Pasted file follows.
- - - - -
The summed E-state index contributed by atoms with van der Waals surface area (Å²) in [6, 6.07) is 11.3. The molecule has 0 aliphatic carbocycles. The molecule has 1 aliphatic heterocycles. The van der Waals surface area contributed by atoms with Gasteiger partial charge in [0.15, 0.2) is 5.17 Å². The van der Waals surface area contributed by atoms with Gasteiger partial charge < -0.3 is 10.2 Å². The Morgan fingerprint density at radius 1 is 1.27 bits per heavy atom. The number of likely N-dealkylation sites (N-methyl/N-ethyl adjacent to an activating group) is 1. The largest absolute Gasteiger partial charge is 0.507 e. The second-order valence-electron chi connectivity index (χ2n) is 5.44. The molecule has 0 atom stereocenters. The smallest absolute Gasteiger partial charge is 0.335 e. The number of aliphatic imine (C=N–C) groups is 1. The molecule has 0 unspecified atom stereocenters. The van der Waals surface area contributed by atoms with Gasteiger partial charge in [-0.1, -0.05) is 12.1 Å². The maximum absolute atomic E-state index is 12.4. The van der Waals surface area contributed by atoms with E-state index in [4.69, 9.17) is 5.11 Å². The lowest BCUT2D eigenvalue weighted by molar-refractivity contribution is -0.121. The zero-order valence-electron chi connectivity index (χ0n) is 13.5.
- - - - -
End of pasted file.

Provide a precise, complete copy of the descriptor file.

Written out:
The summed E-state index contributed by atoms with van der Waals surface area (Å²) in [6, 6.07) is 11.3. The molecule has 0 aliphatic carbocycles. The molecule has 1 aliphatic heterocycles. The van der Waals surface area contributed by atoms with Gasteiger partial charge in [0.15, 0.2) is 5.17 Å². The van der Waals surface area contributed by atoms with Gasteiger partial charge < -0.3 is 10.2 Å². The Morgan fingerprint density at radius 1 is 1.27 bits per heavy atom. The number of likely N-dealkylation sites (N-methyl/N-ethyl adjacent to an activating group) is 1. The largest absolute Gasteiger partial charge is 0.507 e. The second-order valence-electron chi connectivity index (χ2n) is 5.44. The molecule has 0 atom stereocenters. The smallest absolute Gasteiger partial charge is 0.335 e. The number of aliphatic imine (C=N–C) groups is 1. The molecule has 0 unspecified atom stereocenters. The van der Waals surface area contributed by atoms with Gasteiger partial charge in [-0.1, -0.05) is 12.1 Å². The maximum absolute atomic E-state index is 12.4. The van der Waals surface area contributed by atoms with E-state index in [4.69, 9.17) is 5.11 Å². The lowest BCUT2D eigenvalue weighted by molar-refractivity contribution is -0.121. The zero-order valence-electron chi connectivity index (χ0n) is 13.5.